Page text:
The first summation unit/converter 303 is receptive of a point of regulation (POR) voltage (“third”) signal 306 that effectively reduces the voltage of the first signal 302 or the second signal 305 such that an output of the first summation unit/converter 303 is a reduced voltage field current (“fourth”) signal 307. The fourth signal 307 is then directed to a DC starter generator (i.e., the generator 105/110) 308 of the non-operating engine (in the cross-start incident case). The starter generator 308 then outputs the third signal 306 and issues the third signal 306 to the corresponding GCU 125/130 and the splitter 309.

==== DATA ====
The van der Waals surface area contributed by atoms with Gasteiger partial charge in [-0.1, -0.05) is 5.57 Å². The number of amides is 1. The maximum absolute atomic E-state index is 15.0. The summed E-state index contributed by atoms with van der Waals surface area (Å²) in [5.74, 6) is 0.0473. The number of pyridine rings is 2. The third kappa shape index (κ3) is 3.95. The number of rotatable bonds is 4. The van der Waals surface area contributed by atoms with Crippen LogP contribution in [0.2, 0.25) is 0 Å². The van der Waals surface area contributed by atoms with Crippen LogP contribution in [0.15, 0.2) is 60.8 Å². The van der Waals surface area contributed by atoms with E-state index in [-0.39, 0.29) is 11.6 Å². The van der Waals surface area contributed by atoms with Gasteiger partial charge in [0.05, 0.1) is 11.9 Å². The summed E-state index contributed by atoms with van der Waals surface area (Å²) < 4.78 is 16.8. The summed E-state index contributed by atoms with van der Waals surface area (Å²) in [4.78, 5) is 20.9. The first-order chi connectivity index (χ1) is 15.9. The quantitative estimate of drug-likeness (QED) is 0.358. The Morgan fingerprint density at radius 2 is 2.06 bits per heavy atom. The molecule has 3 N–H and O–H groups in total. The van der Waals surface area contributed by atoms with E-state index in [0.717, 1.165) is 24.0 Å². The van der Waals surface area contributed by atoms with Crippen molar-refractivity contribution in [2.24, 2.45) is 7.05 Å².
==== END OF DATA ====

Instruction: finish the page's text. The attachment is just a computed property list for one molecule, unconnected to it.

At the splitter 309, the third signal 306 is directed to the first summation unit/converter 303 to thereby complete an inside regulation loop 3001 for voltage and to the multiplier 310. The multiplier 310 is thus receptive of the third signal 306 as well as a generator output current (“fifth signal”) 311 from the generator 105/110 by which the third signal 306 is converted into a generator output power (“sixth”) signal 312 as an output of the multiplier 310. The sixth signal 312 is then directed to a second summation unit/converter 313, which is receptive of a preset power limit (“seventh”) signal 314. At the second summation unit/converter 313, the sixth signal 312 and the seventh signal 314 are combined to reduce the seventh signal 314 and to thereby generate the second signal 305, which is then directed to the desired voltage regulation level terminals 304 to complete an outside regulation loop 3002 for power.